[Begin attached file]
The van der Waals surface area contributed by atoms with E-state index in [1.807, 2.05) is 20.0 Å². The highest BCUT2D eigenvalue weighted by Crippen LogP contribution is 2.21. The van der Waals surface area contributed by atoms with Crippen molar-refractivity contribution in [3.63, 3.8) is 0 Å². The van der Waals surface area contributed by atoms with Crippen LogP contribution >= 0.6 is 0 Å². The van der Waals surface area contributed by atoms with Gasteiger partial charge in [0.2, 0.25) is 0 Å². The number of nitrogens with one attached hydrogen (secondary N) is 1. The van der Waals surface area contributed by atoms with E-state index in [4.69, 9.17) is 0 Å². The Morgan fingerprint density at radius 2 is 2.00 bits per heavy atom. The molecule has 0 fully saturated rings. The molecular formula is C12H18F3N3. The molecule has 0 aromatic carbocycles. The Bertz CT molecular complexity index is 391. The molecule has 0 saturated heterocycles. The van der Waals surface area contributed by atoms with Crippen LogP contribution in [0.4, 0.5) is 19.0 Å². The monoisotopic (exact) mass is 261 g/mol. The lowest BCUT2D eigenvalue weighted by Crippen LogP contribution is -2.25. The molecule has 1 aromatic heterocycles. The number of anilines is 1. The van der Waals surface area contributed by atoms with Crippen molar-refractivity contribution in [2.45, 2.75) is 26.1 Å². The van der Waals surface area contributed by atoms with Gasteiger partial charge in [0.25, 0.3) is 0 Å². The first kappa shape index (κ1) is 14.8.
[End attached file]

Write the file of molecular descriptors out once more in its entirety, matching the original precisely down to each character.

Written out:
The van der Waals surface area contributed by atoms with E-state index in [1.807, 2.05) is 20.0 Å². The highest BCUT2D eigenvalue weighted by Crippen LogP contribution is 2.21. The van der Waals surface area contributed by atoms with Crippen molar-refractivity contribution in [3.63, 3.8) is 0 Å². The van der Waals surface area contributed by atoms with Crippen LogP contribution >= 0.6 is 0 Å². The van der Waals surface area contributed by atoms with Gasteiger partial charge in [0.2, 0.25) is 0 Å². The number of nitrogens with one attached hydrogen (secondary N) is 1. The van der Waals surface area contributed by atoms with E-state index in [4.69, 9.17) is 0 Å². The Morgan fingerprint density at radius 2 is 2.00 bits per heavy atom. The molecule has 0 fully saturated rings. The molecular formula is C12H18F3N3. The molecule has 0 aromatic carbocycles. The Bertz CT molecular complexity index is 391. The molecule has 0 saturated heterocycles. The van der Waals surface area contributed by atoms with Crippen LogP contribution in [0.4, 0.5) is 19.0 Å². The monoisotopic (exact) mass is 261 g/mol. The lowest BCUT2D eigenvalue weighted by Crippen LogP contribution is -2.25. The molecule has 1 aromatic heterocycles. The number of anilines is 1. The van der Waals surface area contributed by atoms with Crippen molar-refractivity contribution in [2.45, 2.75) is 26.1 Å². The van der Waals surface area contributed by atoms with Gasteiger partial charge in [0.25, 0.3) is 0 Å². The first kappa shape index (κ1) is 14.8.